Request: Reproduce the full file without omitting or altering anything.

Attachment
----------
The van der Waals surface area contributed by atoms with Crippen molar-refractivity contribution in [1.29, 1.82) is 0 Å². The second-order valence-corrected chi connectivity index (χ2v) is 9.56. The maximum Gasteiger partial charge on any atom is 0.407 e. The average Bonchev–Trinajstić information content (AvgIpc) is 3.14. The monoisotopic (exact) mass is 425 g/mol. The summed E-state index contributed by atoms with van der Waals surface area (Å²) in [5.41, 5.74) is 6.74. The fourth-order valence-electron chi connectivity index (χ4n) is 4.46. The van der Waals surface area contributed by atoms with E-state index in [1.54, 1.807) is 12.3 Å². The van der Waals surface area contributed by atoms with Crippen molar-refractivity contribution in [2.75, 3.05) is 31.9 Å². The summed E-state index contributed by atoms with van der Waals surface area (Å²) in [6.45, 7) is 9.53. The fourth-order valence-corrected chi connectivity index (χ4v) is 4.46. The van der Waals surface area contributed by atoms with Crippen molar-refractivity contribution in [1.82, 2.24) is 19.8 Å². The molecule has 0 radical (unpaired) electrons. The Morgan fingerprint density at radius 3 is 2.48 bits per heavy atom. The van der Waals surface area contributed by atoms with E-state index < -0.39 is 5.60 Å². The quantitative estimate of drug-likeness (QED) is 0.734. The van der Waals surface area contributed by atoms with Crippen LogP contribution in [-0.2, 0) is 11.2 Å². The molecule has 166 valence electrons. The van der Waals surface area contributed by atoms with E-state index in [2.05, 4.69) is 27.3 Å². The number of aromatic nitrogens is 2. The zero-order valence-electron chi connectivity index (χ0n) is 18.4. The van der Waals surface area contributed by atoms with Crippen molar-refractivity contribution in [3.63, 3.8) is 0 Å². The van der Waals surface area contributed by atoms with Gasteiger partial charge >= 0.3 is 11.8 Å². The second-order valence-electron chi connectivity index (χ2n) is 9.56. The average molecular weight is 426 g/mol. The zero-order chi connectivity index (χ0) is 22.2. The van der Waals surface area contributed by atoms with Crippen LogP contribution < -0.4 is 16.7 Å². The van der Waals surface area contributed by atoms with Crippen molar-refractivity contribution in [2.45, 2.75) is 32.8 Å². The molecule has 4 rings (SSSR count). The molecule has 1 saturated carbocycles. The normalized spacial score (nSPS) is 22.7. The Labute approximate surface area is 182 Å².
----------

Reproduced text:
The van der Waals surface area contributed by atoms with Crippen molar-refractivity contribution in [1.29, 1.82) is 0 Å². The second-order valence-corrected chi connectivity index (χ2v) is 9.56. The maximum Gasteiger partial charge on any atom is 0.407 e. The average Bonchev–Trinajstić information content (AvgIpc) is 3.14. The monoisotopic (exact) mass is 425 g/mol. The summed E-state index contributed by atoms with van der Waals surface area (Å²) in [5.41, 5.74) is 6.74. The fourth-order valence-electron chi connectivity index (χ4n) is 4.46. The van der Waals surface area contributed by atoms with E-state index in [1.54, 1.807) is 12.3 Å². The van der Waals surface area contributed by atoms with Crippen molar-refractivity contribution in [2.75, 3.05) is 31.9 Å². The summed E-state index contributed by atoms with van der Waals surface area (Å²) in [6.45, 7) is 9.53. The fourth-order valence-corrected chi connectivity index (χ4v) is 4.46. The van der Waals surface area contributed by atoms with Crippen molar-refractivity contribution in [1.82, 2.24) is 19.8 Å². The molecule has 0 radical (unpaired) electrons. The Morgan fingerprint density at radius 3 is 2.48 bits per heavy atom. The van der Waals surface area contributed by atoms with E-state index < -0.39 is 5.60 Å². The quantitative estimate of drug-likeness (QED) is 0.734. The van der Waals surface area contributed by atoms with Crippen LogP contribution in [-0.2, 0) is 11.2 Å². The molecule has 166 valence electrons. The van der Waals surface area contributed by atoms with E-state index in [2.05, 4.69) is 27.3 Å². The number of aromatic nitrogens is 2. The zero-order valence-electron chi connectivity index (χ0n) is 18.4. The van der Waals surface area contributed by atoms with Crippen molar-refractivity contribution in [3.63, 3.8) is 0 Å². The van der Waals surface area contributed by atoms with Gasteiger partial charge >= 0.3 is 11.8 Å². The second-order valence-electron chi connectivity index (χ2n) is 9.56. The average molecular weight is 426 g/mol. The zero-order chi connectivity index (χ0) is 22.2. The van der Waals surface area contributed by atoms with Crippen LogP contribution < -0.4 is 16.7 Å². The van der Waals surface area contributed by atoms with Crippen molar-refractivity contribution in [2.45, 2.75) is 32.8 Å². The molecule has 4 rings (SSSR count). The molecule has 1 saturated carbocycles. The normalized spacial score (nSPS) is 22.7. The Labute approximate surface area is 182 Å².